0.13 (0.03, 0.24)
0.10 (-0.00, 0.20)
Day 7/Day 21
0.38 (0.22, 0.53)
-0.22 (-0.29, -0.15)
-0.39 (-0.52, -0.27)
0.31 (0.19, 0.43)
0.23 (0.11, 0.35)
Day 14/Day 21
-0.21 (-0.38, -0.04)
0.11 (0.03, 0.19)
0.16 (0.03, 0.30)
-0.18 (-0.31, -0.05)
-0.13 (-0.26, -0.01)

*p < 0.05.
ASM = angular second moment, CON = contrast, COR = correlation, MFS = modified fractal signature.


Figure 5 shows the values of the healing function for different samples. The outputs of the healing function in test samples decreased from day 3 to day 7 and increased from day 7 to days 14 and 21.


Figure 5

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DISCUSSION

Wound analysis has previously been performed by monitoring changes in the wound surface, depth, superficial color, and textural features. Healing cannot be measured accurately in terms of superficial tracing. We specifically established our method to study the generation and healing processes of pressure sores by monitoring structural changes in the deep tissue layers.

The echogenicity of regions in an HFU scan indicates the amount of acoustic energy reflected by the corresponding tissue regions. The degree of echogenicity of the corium depends on the amount of collagen fiber material per unit volume; any change in this amount results in acoustic property changes. Collagenous fiber bundles appear as band-like, moderately or highly reflective structures [12]. Considering that the generation and healing of pressure sores includes the presence of cells, matrices, and complex structures and that different structures exhibit different attenuation properties, we may assume that changes in the echogenicity follow meaningful patterns. Reflections from the reticular dermis include hyperechoic lines oriented parallel to the skin surface (Figure 2). These echoes are relevant to the presence of collagen fibers. In contrast, because of the low echogenicity of the cellular infiltrate, the granulation tissue appears as a hypoechoic region. As the granulation tissue matures, fibroblasts synthesize fibrous extra-cellular matrix proteins (including hyperechoic collagen) [7]. These phenomena result in changes in the intensity and textural content of the ROI. Figure 1 illustrates this, where the hypoechoic region is apparent in the day 7 scan (Figure 1(b)). In this figure, the hyperechoic band reappears at the dermis/fatty tissue boundary as the wound progresses toward day 21 (Figure 1(d)).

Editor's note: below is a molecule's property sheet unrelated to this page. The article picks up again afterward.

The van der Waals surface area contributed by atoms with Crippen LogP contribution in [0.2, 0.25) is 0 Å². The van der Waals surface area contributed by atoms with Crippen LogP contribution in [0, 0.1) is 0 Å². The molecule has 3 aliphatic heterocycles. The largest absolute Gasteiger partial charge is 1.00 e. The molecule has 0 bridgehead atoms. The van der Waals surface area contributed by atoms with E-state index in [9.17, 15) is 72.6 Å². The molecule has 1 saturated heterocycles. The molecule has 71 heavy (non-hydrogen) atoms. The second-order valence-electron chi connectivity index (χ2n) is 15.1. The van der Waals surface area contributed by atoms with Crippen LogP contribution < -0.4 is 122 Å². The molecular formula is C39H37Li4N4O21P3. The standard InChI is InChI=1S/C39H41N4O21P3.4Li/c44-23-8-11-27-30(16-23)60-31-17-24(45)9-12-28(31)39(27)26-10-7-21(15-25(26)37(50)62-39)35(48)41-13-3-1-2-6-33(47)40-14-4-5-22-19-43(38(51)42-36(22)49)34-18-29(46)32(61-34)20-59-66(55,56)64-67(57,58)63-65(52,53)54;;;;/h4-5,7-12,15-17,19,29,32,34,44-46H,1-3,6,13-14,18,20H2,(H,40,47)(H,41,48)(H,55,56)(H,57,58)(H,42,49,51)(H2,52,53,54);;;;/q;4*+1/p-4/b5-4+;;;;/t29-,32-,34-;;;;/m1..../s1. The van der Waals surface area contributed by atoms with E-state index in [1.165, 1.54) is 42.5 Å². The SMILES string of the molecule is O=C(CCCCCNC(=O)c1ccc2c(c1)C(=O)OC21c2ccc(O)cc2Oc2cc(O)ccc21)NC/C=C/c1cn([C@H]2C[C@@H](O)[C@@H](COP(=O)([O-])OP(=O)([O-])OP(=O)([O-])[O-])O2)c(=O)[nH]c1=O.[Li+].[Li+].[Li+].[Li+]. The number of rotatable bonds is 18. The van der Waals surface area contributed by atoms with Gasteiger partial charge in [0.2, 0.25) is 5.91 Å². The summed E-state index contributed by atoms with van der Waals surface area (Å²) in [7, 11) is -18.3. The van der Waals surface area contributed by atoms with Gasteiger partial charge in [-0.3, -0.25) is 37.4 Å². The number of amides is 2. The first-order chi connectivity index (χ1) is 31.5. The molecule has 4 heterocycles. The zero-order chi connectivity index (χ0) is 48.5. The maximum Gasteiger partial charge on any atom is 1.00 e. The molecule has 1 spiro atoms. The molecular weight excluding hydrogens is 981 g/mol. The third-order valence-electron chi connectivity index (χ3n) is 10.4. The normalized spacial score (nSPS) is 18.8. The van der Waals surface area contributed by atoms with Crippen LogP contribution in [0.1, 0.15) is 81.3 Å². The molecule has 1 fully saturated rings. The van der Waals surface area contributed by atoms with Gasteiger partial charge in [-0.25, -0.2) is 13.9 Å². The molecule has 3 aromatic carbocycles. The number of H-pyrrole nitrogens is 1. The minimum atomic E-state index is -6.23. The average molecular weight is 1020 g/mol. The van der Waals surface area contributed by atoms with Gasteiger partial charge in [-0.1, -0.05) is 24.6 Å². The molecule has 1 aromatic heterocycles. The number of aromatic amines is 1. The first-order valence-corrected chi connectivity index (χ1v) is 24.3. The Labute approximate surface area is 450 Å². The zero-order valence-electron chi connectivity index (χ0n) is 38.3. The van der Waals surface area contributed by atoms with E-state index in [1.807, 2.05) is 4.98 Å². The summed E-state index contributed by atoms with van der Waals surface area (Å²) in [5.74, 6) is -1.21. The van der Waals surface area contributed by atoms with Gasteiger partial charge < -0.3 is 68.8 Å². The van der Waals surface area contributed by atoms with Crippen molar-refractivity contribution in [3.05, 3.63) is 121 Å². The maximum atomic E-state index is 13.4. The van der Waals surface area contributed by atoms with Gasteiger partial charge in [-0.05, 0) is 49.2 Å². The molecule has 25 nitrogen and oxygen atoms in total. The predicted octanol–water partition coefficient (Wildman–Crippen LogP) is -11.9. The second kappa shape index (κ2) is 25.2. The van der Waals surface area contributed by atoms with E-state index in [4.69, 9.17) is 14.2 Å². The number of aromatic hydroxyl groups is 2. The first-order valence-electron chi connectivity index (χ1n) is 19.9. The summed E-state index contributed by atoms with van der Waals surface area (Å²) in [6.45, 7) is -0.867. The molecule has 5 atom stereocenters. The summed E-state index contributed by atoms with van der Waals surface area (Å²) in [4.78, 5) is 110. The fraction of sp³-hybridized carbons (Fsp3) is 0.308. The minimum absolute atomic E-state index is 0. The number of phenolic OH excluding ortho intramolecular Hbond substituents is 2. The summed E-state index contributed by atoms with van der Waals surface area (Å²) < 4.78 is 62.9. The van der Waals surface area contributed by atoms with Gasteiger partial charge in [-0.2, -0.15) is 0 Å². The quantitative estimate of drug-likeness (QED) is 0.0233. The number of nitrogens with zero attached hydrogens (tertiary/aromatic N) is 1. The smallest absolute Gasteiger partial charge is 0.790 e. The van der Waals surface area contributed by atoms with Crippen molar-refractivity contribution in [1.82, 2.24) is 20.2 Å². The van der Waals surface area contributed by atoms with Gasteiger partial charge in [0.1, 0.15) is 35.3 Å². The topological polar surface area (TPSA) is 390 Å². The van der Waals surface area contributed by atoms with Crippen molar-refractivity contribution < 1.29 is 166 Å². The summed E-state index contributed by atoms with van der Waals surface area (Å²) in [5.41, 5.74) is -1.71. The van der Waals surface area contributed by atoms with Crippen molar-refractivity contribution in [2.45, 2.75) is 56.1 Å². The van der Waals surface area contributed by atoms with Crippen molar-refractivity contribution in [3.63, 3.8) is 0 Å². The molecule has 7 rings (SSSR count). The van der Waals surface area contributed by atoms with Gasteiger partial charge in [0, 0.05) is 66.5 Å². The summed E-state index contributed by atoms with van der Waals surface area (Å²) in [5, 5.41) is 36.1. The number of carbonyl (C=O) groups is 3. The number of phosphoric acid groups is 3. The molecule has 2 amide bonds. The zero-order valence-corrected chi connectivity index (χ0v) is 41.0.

We chose parameters based on their ability to monitor intensity (i.e., energy as a measure of echogenicity) and textural changes (i.e., CON, COR, ASM, and MFS). Figure 4 and the Table indicate that these features are good candidates for developing the healing function. Our technique assigned values to the healing function from HFU scans of the suspicious regions. The output of the healing function is a measure that considers both the acoustic attenuation and echo distribution in the ROI. Although Figure 5 shows a significant variance among the values of healing function on day 14, most samples illustrated similar behaviors from day 3 to day 7 and from day 7 to days 14 and 21. The observed intraclass variations may be related to the uniqueness of the healing process for each individual. Although we induced the pressure sores under the same conditions for all samples, we cannot expect equal damage, wound severity, or healing time courses.

The healing function was able to follow the expected pattern through proper selection of its weights. This means that the inequalities introduced to optimize the weights of the healing function were fulfilled. As wounds progress through the healing phases, their structure and features gradually resemble those of healthy tissue. Because the HFU scan of day 3 monitored the ROI before the tissue reached its severity peak, it is reasonable to expect the extracted features of day 21 to be similar to those of day 3, which may be considered a sign of effective wound tissue healing.

The healing function in Figure 5 displayed descending behavior from day 3 to day 7 and ascending behavior from day 7 to day 21. The ascending behavior implied sore healing in the tissue. Thus, the healing function may be expected to remain at its descending behavior if the wound does not experience signs of healing. Rippon et al. suggested that since HFU scanning allows sequential tissue monitoring, it could be used to discriminate between healing and nonhealing chronic wounds [8].